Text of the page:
They say that money makes the world go round, but that it can’t buy happiness. It’s "the root of all evil," and yet we need it to function and thrive in society. Money is coveted by pretty much everyone, but most people are uncomfortable talking about it.
If you think about it, there are really only five things you can do with money: Earn it, Spend it, Save it, Invest it, and Give it. But when it comes to actually doing it, all sorts of questions arise! The following advice will help you to begin thinking through these issues:
Most people have to earn an income some way or another. Whichever way you earn your money, a key decision in this area is determining how much money you actually need to survive.
Many people fall into the trap of working more than they need to, simply because they can’t say no to the extra money. They put in overtime at work, thus depriving themselves, their family, their friends, their church, and their community of time they could spend investing in other types of capital, such as social and spiritual capital. Other people don’t work enough, thus depriving their family of the things they need and enjoy and causing others to have to pick up the slack. The key is to find the balance so you are able to earn a comfortable living without falling prey to the pitfalls of either extreme. Ask God to guide you in this area.
The first rule of spending is to always spend less than you earn. The minute you start spending more than you’re taking in, you incur what is called “negative margin” or “deficit.” Deficit is different from a loan in that deficit adds continually to your debt and are unable to pay it back. As you keep overspending each month, your debt just keeps growing and growing. Before long, you and your entire family will become a slave to it.
The way to avoid debt and live within your means is to create a monthly budget with different categories for things like shelter, food, clothing, transportation, and so on. A financial planner can help you develop a budget that’s right for you. But simply creating a budget won’t solve your financial problems. You have to stick to it. Be disciplined. When the money is gone from a certain category, that’s it until next month. Don’t borrow against your future, because the future is always uncertain.
If you’re already in debt, you’ll have to take this into consideration when you create your budget. A financial planner can help you work through your options. It seems like incurring some debt is inevitable today, especially when it comes to purchasing costly items such as vehicles or a home. But it’s not always necessary, particularly for expendables, such as furniture, appliances, or electronic equipment. However, before you incur any debt of any size, spend time in prayer and evaluate the spiritual, economic, psychological, and personal ramifications of that decision. If you stick to doing things on a cash-only basis, you may have to wait a little longer to purchase what you want, but it will definitely be worth it in the long run.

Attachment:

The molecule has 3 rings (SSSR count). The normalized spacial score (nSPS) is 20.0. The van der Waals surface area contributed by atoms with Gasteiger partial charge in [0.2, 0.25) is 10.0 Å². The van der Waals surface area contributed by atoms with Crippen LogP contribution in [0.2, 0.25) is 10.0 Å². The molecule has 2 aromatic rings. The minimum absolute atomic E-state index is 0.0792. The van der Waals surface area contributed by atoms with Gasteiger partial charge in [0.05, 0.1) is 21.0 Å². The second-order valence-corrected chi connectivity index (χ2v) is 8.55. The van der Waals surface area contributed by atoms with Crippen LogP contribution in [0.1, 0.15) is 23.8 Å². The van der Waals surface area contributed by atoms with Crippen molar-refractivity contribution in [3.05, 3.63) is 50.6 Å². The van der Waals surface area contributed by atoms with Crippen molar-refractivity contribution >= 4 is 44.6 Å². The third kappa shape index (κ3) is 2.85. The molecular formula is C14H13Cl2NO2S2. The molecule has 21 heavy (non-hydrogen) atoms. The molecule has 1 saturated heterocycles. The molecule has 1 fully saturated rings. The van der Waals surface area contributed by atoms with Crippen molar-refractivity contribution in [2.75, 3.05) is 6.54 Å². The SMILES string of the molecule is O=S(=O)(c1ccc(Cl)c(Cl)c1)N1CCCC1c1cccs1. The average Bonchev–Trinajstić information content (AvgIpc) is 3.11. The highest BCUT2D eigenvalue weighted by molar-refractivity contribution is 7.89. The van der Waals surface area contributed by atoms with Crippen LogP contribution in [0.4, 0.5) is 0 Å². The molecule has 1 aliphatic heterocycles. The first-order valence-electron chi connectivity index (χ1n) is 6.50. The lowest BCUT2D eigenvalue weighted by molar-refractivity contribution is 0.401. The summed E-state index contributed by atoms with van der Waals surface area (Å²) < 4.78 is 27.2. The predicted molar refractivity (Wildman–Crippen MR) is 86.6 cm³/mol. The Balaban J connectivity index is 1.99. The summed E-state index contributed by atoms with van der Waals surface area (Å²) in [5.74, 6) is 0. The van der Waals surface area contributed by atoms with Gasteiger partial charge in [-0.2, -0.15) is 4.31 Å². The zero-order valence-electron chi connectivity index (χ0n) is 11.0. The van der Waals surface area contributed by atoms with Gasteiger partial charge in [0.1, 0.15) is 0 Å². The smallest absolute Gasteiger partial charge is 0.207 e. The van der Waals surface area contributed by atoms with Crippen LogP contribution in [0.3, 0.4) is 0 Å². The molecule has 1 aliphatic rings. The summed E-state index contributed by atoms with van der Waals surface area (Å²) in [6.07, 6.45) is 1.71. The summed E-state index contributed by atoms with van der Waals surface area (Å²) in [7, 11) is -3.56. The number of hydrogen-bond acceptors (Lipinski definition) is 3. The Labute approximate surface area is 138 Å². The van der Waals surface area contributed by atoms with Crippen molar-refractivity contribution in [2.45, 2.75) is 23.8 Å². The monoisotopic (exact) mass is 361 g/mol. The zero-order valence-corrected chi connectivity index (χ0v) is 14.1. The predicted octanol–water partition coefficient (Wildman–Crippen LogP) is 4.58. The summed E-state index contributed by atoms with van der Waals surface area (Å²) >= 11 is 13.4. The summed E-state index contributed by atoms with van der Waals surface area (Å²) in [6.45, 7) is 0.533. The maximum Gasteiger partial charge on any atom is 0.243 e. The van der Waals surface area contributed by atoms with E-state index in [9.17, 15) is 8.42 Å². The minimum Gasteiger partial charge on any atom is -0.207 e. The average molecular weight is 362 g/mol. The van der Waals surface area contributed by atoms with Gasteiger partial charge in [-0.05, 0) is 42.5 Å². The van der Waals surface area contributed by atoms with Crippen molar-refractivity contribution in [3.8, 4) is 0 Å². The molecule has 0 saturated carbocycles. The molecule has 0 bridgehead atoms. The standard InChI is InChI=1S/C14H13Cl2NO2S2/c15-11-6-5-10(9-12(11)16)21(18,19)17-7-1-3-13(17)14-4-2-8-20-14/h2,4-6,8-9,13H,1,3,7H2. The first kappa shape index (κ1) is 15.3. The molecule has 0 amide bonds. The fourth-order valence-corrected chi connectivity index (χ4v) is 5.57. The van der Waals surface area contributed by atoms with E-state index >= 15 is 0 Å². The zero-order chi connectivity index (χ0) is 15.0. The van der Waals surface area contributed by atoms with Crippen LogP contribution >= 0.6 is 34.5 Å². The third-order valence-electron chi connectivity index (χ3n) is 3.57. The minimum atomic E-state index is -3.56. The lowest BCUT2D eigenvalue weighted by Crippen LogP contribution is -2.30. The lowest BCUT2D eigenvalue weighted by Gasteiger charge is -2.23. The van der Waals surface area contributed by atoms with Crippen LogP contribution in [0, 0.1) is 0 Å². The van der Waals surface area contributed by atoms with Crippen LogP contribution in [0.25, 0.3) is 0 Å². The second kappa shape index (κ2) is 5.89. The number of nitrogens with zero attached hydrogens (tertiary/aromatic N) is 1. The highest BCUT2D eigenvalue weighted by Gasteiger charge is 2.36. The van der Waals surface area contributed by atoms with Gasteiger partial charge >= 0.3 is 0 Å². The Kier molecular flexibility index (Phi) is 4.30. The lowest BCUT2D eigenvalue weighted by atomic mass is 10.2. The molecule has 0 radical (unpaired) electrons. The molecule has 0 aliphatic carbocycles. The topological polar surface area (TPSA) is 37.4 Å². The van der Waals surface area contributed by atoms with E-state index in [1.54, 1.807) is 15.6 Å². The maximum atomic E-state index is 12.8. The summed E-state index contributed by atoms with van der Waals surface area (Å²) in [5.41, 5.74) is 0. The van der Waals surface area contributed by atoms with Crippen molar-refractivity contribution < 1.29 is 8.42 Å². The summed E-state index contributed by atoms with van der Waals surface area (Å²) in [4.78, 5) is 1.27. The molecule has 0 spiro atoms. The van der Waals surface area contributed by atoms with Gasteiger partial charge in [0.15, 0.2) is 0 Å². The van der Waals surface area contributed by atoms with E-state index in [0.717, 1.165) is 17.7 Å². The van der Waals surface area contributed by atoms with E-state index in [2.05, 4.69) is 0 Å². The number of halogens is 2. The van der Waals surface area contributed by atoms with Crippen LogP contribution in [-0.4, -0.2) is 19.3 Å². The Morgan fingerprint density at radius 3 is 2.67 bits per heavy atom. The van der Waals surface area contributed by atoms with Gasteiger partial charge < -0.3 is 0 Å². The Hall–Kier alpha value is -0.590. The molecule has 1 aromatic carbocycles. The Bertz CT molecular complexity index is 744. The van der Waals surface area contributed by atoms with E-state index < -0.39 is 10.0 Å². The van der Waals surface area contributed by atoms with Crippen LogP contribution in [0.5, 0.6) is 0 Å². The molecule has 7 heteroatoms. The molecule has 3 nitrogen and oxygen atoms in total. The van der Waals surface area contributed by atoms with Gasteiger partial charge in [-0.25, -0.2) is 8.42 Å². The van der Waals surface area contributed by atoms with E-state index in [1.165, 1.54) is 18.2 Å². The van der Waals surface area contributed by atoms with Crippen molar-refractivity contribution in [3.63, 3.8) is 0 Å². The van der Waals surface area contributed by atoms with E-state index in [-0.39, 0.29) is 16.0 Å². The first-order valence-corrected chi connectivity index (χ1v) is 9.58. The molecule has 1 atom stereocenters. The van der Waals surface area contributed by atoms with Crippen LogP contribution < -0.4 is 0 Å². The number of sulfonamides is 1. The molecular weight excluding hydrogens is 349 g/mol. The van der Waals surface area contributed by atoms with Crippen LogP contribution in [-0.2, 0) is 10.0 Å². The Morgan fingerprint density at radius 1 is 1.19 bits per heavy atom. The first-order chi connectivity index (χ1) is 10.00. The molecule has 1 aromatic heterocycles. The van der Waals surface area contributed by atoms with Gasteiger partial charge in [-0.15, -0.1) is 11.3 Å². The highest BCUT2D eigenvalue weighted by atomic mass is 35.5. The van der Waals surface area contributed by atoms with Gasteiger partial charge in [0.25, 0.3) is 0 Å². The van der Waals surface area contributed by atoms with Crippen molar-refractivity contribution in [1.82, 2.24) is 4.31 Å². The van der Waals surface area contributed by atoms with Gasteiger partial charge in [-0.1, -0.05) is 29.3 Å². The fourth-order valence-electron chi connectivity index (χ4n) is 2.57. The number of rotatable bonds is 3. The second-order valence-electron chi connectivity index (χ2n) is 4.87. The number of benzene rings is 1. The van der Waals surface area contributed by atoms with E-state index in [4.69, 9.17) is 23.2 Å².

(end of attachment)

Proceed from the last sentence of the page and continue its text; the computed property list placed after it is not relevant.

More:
The extra money you have left over at the end of each month after paying your living expenses, taxes, debts, and meeting your giving budget is called “savings” or “margin”. Your savings should always be planned and regular. Determine what percentage of your income you can save each month, and then divide that amount into short-term and long-term savings. Use the short-term savings for things like family vacations and acquiring smaller items, such as electronic equipment or new appliances. Long-term savings should be set aside for a new vehicle or other expendables that require a significant amount of funds. You should also set aside a contingency fund, usually three to six months of income, in the event that you temporarily lose your ability to earn income.
While saving money is prudent and wise, there is a fine line between saving and hoarding. A good way to tell the difference is to ask yourself whether you’re putting your trust in your savings or in God. As your savings account grows, make sure your faith in God’s provision grows along with it!
Investing your money wisely is crucial to getting the most return on your time and effort. After all, you’ve worked hard for your money. Isn’t it time it did some work for you?
Investing is just like any other financial decision. First, you should pray and ask God how much he wants you to invest and where he wants you to put it.
Any financial planner will tell you that your portfolio should contain a mix of low, medium, and high-risk investments. How much is allocated to each area depends on your risk tolerance and your financial goals. Areas to invest include government bonds, GICs, real estate, mutual funds, and individual stocks. We strongly urge you to consult with a financial planner prior to making any major decisions in this area. The last thing you want to do after earning your money is to watch it all drain away through a poor investment strategy.
As with saving, your giving should always be planned and regular. Choose your charities wisely, do your research and find out where your money will go. It’s also okay to keep some money aside in a contingency fund for those “spur of the moment” donations. However, regular giving allows you to budget from month to month. It also enables you to take full advantage of the tax credits available, thus increasing your margin. You can use this extra money for additional giving, to defray living expenses or to reduce your debt.
Although tithing or giving one-tenth of your income is a good place to start, it is by no means mandatory – and you definitely don’t have to limit yourself to this amount! Ask God where he would like you to direct your giving, and revisit the amount you give each year.
Remember, all money is God’s money, and you are just the steward; don’t hold on to it too tightly when He is trying to teach you to live generously.
Photo (flickr CC) by Skambalu